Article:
In this episode of The New Stack’s On the Road show at the Open Source Summit in Austin, Julia Ferraioli, open source technical leader at Cisco’s open source programs office, spoke with The New Stack about some alternative ways to define what is and is not “open source.”
When someone says, well, that’s “technically” open source, it’s usually to be snarky about a project that meets the legal criteria to be open source, but doesn’t follow the spirit of open source. Ferraioli doesn’t think that the “classic” open source project, like Kubernetes or Linux, are the only valid models for open source. She gives the sample of a research project — the code might be open sourced specifically so that others can see the code and reproduce the results themselves. However, for the research to remain valid, it can’t accept any contributions.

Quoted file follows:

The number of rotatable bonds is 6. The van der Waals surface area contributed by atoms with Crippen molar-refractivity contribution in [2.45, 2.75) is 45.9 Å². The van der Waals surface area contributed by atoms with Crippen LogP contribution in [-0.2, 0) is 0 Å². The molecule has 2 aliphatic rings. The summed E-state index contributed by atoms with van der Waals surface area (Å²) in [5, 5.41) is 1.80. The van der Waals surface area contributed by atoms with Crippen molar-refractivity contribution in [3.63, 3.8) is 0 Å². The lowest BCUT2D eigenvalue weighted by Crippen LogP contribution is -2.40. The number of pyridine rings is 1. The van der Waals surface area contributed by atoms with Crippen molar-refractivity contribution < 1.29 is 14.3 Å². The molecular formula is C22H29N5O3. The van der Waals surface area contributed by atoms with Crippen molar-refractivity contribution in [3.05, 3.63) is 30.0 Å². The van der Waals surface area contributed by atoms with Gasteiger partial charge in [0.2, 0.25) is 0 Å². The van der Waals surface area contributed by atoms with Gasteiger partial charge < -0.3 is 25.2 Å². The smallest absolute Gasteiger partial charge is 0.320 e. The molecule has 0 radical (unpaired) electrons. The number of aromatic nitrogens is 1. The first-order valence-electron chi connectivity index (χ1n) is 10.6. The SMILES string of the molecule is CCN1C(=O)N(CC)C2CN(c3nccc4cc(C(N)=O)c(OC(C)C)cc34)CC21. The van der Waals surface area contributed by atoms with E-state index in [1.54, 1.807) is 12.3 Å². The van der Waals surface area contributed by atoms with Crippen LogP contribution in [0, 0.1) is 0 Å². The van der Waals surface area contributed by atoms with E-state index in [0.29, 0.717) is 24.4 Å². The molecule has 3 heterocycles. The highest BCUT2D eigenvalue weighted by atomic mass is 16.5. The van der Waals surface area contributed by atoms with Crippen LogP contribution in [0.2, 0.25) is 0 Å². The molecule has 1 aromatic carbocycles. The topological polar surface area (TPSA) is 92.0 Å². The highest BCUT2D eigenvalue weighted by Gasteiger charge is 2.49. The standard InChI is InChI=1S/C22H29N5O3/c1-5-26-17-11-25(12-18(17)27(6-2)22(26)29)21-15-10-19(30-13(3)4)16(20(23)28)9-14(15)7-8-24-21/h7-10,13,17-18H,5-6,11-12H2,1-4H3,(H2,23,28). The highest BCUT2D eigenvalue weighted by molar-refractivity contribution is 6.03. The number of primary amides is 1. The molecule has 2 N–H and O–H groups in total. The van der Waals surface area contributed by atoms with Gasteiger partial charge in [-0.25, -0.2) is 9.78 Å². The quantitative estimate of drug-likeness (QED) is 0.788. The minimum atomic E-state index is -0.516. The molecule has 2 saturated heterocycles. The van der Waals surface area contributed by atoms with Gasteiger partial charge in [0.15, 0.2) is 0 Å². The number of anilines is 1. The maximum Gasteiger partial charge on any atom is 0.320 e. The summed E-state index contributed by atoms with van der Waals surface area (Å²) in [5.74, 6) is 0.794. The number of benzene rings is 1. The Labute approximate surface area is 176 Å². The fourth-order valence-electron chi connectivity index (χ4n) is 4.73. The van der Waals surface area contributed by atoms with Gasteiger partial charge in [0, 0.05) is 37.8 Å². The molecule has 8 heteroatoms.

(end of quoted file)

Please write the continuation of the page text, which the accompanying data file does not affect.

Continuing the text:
“It’s no less open source than others,” Ferraioli said about the hypothetical research project. “If you break things down by purpose, it’s not always that you’re trying to build the robust community.” The social model of open source, Ferraioli says, is about understanding the different use cases for open source, as well as providing a framework for determining what appropriate success metrics could be depending on what the project’s motivations are. And if you’re just doing a project with friends for laughs, well, quantifying fun isn’t going to be easy.